But first, the publishing industry has to rethink what it is. When I spoke at the Guardian’s management offsite a year ago, they had in the president of Kodak UK to talk about what it was like to have to convert an analogue company into a digital company overnight — because the Guardian realized it must do that, too.

Well, publishers don’t need to decide to be all digital overnight…. yet. They can still print books, especially beloved blockbusters. But they do need to realize that they are long-tail companies, that the more content and the more demand they can create and satisfy for it in for more niches with longer life and greater efficiency, the better off they will be. Is the business the same as the one they have now? No, of course not. It’s not the same business it was 25 years ago, either. So stop trying to just protect the old and figure out how to invent the new.

: LATER: Add print-on-demand. Aka POD

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  • mle

    Here’s a trivia question…I don’t know the answer, maybe someone does: how long after the Postal Service started ZIP codes did they add ZIP+4? The reason I ask is this. ISBN, the book’s ID number, has been around a while. ISBN+ASBN (Author Standard Book Number) would identify the creator and her or his financial depository. Then every time a book passed through a turnstile at Amazon or eBay or Alibris, the author could be paid a nickel or two. Wouldn’t that be loverly! -mle

  • hey

    Every publisher needs to look at what Baen Books is doing. And then smash their face into their desk until they get that it is the only way forward.

    I tried to buy a book online from Ballantine, only to be told that I couldn’t buy an ebook since I wasn’t in the US. Huh? One of the problems I have is that Ballantine just isn’t getting distribution for their books in Canada. So I try to buy an e-book, which is essentially all profit to them, but I can’t. Some BS contract implications about foreign rights and what rights the ebook people have… Idiotic. Same as how shows on iTunes are released (for free!) only to US and not Canadian iTunes, where you need a US credit card to access free content.

    Far too many media companies just are not crafting their internet presence to take advantage of its characteristics and are grafting on the detritus of the offline world. There are reasons why everyone used to have subsidiaries all over the world, different rights, etc. Those reasons don’t exist or are dieing, but everyone does the charade to appease them, rather than thinking about what they are trying to do. Frustating as all hell. Not surprising given that media is a business run by English Majors and Lawyers (but I repeat myself).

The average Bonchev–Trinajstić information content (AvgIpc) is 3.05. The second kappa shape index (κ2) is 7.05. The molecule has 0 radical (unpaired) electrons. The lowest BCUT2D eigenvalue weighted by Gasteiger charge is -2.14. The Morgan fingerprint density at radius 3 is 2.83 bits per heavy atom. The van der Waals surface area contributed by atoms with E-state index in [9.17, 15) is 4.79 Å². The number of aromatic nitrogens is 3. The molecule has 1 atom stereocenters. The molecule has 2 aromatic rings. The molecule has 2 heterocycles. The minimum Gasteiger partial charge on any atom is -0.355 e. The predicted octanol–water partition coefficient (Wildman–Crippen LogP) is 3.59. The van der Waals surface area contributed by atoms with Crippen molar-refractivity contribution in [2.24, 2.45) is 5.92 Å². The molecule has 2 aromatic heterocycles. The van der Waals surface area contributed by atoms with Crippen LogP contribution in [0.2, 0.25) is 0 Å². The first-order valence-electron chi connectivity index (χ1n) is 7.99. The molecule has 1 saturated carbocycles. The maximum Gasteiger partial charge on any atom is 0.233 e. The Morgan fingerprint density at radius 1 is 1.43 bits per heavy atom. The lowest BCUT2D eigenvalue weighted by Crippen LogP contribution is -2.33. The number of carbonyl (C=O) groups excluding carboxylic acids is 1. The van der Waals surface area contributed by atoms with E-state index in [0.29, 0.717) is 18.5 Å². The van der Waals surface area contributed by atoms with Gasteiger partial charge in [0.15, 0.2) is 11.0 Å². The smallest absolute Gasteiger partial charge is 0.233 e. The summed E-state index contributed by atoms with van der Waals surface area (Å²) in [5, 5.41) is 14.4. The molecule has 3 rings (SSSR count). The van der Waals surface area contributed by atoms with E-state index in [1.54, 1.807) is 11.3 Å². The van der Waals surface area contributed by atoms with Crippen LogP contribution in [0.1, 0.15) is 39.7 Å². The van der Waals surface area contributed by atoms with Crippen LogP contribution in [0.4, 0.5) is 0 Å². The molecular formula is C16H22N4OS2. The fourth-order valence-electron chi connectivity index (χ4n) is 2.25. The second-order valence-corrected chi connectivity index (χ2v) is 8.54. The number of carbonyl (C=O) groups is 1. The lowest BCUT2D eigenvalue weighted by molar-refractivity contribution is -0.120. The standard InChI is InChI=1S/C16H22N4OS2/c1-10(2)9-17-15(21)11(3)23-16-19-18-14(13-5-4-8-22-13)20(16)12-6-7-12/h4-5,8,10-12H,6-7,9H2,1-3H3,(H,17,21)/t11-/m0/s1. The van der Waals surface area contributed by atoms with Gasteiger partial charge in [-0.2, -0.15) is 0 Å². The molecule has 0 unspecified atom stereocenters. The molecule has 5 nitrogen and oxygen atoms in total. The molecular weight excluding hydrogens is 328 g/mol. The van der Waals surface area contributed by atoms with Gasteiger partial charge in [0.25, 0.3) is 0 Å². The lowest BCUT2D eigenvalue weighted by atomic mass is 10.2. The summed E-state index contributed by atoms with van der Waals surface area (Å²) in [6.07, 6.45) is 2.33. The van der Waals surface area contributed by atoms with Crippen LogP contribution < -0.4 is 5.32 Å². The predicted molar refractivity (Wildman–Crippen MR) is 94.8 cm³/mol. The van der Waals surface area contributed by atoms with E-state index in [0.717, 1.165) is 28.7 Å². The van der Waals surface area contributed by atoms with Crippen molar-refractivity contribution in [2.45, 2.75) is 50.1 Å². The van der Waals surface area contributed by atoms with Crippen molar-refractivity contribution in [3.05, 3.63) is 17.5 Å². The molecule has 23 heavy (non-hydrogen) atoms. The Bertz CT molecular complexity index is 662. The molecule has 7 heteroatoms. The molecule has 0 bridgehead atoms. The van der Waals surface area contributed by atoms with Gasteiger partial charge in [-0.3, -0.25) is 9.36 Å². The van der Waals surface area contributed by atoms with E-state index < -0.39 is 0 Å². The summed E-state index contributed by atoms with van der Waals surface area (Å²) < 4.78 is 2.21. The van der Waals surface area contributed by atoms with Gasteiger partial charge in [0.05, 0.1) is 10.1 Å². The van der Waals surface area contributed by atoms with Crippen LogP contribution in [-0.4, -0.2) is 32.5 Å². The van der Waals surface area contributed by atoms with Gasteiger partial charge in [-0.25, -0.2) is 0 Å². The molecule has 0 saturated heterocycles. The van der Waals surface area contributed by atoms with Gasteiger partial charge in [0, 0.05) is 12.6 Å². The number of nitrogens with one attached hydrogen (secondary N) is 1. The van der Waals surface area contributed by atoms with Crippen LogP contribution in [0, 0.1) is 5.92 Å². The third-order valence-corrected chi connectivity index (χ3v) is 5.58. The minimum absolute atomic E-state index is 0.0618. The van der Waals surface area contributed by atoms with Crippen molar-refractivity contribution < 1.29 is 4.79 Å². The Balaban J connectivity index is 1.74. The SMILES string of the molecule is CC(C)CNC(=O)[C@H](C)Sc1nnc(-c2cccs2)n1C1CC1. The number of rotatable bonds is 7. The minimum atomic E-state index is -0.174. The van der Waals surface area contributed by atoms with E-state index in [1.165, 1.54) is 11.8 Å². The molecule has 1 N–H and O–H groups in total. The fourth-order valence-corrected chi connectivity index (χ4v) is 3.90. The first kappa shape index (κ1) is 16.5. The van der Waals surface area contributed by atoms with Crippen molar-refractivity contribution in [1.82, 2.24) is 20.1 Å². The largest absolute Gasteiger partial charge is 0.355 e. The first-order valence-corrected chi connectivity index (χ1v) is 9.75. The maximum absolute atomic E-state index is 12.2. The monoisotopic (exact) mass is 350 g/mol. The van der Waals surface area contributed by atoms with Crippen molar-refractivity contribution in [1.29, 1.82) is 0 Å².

• jowfair

    hey, differential rights was just a way of making at least some money without all of the expense of researching and entering a new market. Some income was better than none or a loss. As it becomes absurdly easy to provide international services, the only (though still sizeable) barrier to content providers keeping all of their lucrative rights will be politicians.

    Jeff, please either write the book quickly or send off copies to the publishing houses’ editors / stock-holders. These ideas could’ve been implemented eight years ago, and Lord knows, I wish they had! Here in China, the majority of English-language books are badly typeset “classics” and practically nothing bothers including marginalia, appendixes, or notes.

  • steve

    Jeff, aside from going digital (that is, PDF not print), you mention but then don’t address the Times article’s main point at all — that *manufacturing* and *warehousing* a long tail of a huge number of small runs of rarely sought titles is impractical and potentially ruinous financially. the problem isnt that one cant make money off a single title — whenever a book actually sells everyone makes money and gouging folks for rapid delivery would only pile on, not create original profit. the problem is the time and finances and resources needed to get to the place where one can even offer the tiny-run book when it is requested.

    i’m guessing that you have never managed a manufacturing concern. i have. inventory production and management (of physical goods, not digital) can’t simply be dismissed by saying “jack up the price” (e.g. by gouging folks on delivery costs.) otherwise, it would make perfect sense to build huge inventories of say, very high end jewelry, and of course it doesn’t. for the resources needed to get to market and stay there cause failure long before the volume of sales activity — no matter how high margin — justify the entire exercise.

  • Steve,

    People have been offering faster delivery at extra cost since well before the Internet. The U. S. Postal Service offered premium delivery back when it was the U. S. Post Office. People will pay for faster delivery when they are convinced it is worth it.

    All Jeff is doing is suggesting that publishing firms offer what other companies are already offering.

  • Suggestion: PDF only at first. When the book has sold enough copies to pay for an initial print run, then you produce a hardcopy edition and offer the PDF buyers the first run as a free upgrade.

  • JohnnyL

    I’d buy a digital copy of a book downloadable in an instant to a really good e-book reader….howabout that one from Sony with the new electronic ink. Take that down in price and give me a way to transfer my e-book to someone else when I’m done with it just like when I now pass a copy on to someone else when I’m through with it.

    The problem with most e-books is the pricing doesn’t take into account that no physical book exists….thus none of the old-ommerce distribution costs. You end up with a digital book that costs almost as much as a physical one and no way to pass it on to someone else. If you can’t pass it on then an e-book should cost maybe 20% of the costs of a hardbound book.

  • This is a topic I’m VERY much interested in! But for plays, not books.